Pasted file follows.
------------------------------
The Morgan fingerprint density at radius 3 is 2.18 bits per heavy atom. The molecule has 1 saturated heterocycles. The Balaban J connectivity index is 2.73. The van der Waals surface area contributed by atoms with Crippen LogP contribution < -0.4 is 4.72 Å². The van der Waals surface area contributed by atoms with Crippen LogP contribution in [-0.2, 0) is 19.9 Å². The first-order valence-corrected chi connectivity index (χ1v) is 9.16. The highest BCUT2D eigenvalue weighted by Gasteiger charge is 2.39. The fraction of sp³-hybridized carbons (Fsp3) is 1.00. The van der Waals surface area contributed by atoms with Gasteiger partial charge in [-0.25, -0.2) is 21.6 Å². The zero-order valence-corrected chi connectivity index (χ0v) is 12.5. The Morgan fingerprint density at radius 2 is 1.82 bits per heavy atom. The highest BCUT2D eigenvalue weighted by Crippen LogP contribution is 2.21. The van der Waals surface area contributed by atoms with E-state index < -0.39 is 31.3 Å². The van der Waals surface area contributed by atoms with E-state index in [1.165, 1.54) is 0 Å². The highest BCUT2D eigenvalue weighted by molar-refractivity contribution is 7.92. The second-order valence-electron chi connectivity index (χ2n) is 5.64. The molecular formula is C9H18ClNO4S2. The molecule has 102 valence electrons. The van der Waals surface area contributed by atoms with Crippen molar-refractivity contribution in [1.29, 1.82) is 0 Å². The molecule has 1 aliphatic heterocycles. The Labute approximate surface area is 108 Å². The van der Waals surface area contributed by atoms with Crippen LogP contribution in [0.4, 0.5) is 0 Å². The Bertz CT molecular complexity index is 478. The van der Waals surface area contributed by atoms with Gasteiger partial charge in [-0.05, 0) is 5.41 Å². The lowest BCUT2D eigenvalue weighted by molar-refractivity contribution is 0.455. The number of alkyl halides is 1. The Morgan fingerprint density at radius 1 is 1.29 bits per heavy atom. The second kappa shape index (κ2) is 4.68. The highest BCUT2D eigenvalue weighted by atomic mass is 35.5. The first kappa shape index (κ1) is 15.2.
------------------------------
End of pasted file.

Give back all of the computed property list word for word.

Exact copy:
The Morgan fingerprint density at radius 3 is 2.18 bits per heavy atom. The molecule has 1 saturated heterocycles. The Balaban J connectivity index is 2.73. The van der Waals surface area contributed by atoms with Crippen LogP contribution < -0.4 is 4.72 Å². The van der Waals surface area contributed by atoms with Crippen LogP contribution in [-0.2, 0) is 19.9 Å². The first-order valence-corrected chi connectivity index (χ1v) is 9.16. The highest BCUT2D eigenvalue weighted by Gasteiger charge is 2.39. The fraction of sp³-hybridized carbons (Fsp3) is 1.00. The van der Waals surface area contributed by atoms with Gasteiger partial charge in [-0.25, -0.2) is 21.6 Å². The zero-order valence-corrected chi connectivity index (χ0v) is 12.5. The Morgan fingerprint density at radius 2 is 1.82 bits per heavy atom. The highest BCUT2D eigenvalue weighted by Crippen LogP contribution is 2.21. The van der Waals surface area contributed by atoms with E-state index < -0.39 is 31.3 Å². The van der Waals surface area contributed by atoms with E-state index in [1.165, 1.54) is 0 Å². The highest BCUT2D eigenvalue weighted by molar-refractivity contribution is 7.92. The second-order valence-electron chi connectivity index (χ2n) is 5.64. The molecular formula is C9H18ClNO4S2. The molecule has 102 valence electrons. The van der Waals surface area contributed by atoms with Crippen molar-refractivity contribution in [1.29, 1.82) is 0 Å². The molecule has 1 aliphatic heterocycles. The Labute approximate surface area is 108 Å². The van der Waals surface area contributed by atoms with Crippen LogP contribution in [0.4, 0.5) is 0 Å². The Bertz CT molecular complexity index is 478. The van der Waals surface area contributed by atoms with Gasteiger partial charge in [-0.05, 0) is 5.41 Å². The lowest BCUT2D eigenvalue weighted by molar-refractivity contribution is 0.455. The number of alkyl halides is 1. The Morgan fingerprint density at radius 1 is 1.29 bits per heavy atom. The second kappa shape index (κ2) is 4.68. The highest BCUT2D eigenvalue weighted by atomic mass is 35.5. The first kappa shape index (κ1) is 15.2.